Review: Margate Pride 2023 ★★★★★

Review: Margate Pride 2023 ★★★★★

It would be impossible to review the entire Margate Pride 2023, which hosts events throughout most of August, but our roving correspondent Lucy Nordberg had a whirlwind weekend experiencing as much as she could at this community-focused celebration, from art exhibitions to cabaret to queer sea shanties.

Review: Margate Pride 2023 ★★★★★ 1

I hadn’t been to Margate since the mid-90s as an attempted escape with my partner from a quiet life at Kent University, only finding a rusty, run-down Dreamland, the tide definitely gone out far, far away, life happening elsewhere – celebrated former resident Tracey Emin beginning to make waves in London, years away from bringing it all back home. Since then, we’d heard all the tales of the town’s transformation, but hadn’t been tempted to return until booking a few days away to coincide with Margate Pride. It was time to pack up the sequins in the old kit bag and fluff up the feather boa, slightly bedraggled after surviving the storm force gales of Brighton Pride parade only the weekend before.

Thankfully the sun was shining on Margate when we arrived at the Beetroot guest house, which opened in 2018 as the UK’s first vegan hotel. Situated just a minute from the sandy beach, rooms are set around a quiet inner courtyard. Those at To Do List HQ know all too well I have a weakness for tea, and here we hit the motherlode – jars of loose leaves from Margate tea company Chai Wallah – plus a coffee machine in each room. Shampoo and body wash are supplied by Haeckels, a local company that harvests Margate seaweed to make their products. But these extras don’t come at an exorbitant price, as the Beetroot was one of the cheapest guest houses we could find in the area. As owner Paul says, he finds it more economical to buy quality rather than opt for those tiny plastic disposable toiletries.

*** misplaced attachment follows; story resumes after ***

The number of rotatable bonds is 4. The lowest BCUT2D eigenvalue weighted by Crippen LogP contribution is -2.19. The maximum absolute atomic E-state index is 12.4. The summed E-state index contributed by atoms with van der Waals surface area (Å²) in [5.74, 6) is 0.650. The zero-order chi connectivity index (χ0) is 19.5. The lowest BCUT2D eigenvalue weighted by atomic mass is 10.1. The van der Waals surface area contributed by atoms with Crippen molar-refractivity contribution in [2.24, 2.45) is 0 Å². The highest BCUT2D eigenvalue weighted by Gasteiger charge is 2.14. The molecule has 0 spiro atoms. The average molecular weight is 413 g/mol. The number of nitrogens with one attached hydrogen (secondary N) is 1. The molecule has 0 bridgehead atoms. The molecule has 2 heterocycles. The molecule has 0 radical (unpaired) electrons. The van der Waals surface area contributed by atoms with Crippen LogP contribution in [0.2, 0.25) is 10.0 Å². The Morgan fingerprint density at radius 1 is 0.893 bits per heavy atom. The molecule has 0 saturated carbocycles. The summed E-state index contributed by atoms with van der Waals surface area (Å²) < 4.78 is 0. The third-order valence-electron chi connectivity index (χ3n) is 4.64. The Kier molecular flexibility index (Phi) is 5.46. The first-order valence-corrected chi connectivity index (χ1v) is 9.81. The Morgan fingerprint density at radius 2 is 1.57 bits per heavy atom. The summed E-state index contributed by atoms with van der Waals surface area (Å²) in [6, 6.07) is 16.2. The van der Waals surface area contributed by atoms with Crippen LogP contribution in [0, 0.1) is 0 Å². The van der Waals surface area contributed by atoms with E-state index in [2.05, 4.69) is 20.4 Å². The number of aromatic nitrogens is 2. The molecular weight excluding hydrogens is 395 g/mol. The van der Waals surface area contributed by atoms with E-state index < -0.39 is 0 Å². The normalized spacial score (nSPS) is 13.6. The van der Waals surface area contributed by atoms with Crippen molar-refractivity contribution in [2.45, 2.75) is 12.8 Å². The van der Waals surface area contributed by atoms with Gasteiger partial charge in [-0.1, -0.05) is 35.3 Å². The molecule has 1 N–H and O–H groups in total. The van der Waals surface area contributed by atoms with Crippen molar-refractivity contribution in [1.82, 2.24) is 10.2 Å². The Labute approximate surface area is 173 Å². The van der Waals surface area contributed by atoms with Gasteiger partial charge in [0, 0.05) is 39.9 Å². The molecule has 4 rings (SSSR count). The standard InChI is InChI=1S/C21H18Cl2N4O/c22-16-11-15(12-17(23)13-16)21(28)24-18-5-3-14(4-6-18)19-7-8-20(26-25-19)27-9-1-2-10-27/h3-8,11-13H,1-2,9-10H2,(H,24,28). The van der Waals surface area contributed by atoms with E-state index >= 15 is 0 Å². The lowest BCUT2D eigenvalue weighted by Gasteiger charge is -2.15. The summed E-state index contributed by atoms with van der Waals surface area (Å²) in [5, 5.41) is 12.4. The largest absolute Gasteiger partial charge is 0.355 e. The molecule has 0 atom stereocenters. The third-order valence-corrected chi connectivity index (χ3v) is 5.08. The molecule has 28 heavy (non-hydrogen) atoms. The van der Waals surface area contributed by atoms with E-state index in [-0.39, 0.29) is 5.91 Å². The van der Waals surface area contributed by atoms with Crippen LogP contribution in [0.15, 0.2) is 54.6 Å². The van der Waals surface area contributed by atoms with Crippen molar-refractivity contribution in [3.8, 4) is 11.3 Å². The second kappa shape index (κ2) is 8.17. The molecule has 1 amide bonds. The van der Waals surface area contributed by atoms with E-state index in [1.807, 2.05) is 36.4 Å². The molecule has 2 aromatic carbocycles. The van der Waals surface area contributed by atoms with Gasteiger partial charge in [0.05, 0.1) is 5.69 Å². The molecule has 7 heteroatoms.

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So, fresh, clean and wired on caffeine, we hit the beach, glad that the seaweed in the bodywash smells different to the aroma of its fresh counterpart, very evident on the sea breeze. After a refreshing swim and shaking off as much sand as we could, we set off to creative hub Olby’s for our first Pride event. Punk and Judy is the fourth and final in a series of nights showcasing of punk, queer and experimental performance, hosted by local non-binary feminist punk rock duo Pink Suits. The reigning Mx Margate – about to be replaced in a couple of days – treats us to their pop punk drag king act T33N ANGST, followed by a performance by Serafine1369 that mixes poetry, dance and a different kind of audience participation to haunting effect, just moving among us in the dark. Midgitte Bardot displays casual comic timing with an intro that leads into a poem about being mauled by a large dog, playing on her size compared to the height and bulk of us in the audience, followed by songs including a suitably punk rendition of My Way.

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The Lipsinkers provide the finale with a set showing that they have reached a state of messy perfection with props, wigs and costumes flying about all over the place – their masterpiece might just be their Hollywood housewives party-gone-wrong scenario mimed to Tinie Tempah’s Pass Out.

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The next morning, we pay a visit to the Turner Contemporary gallery, which is showing work by artist Beatrice Milhazes, a leading figure in Brazilian art movement Geração Oitenta (1980s Generation) that embraced painting as a form of energy and expression. A good choice to exhibit during pride, Milhazes is very active in the LGBTQ+ community. Her large-scale canvases are intensely colourful, and we spot references to the UK in a bright dynamic work inspired by 60s London, and in her installation across the gallery’s large window that complements the surrounding coast, echoing the seaside environment that influences her work in Rio.

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Review: Margate Pride 2023 ★★★★★ 6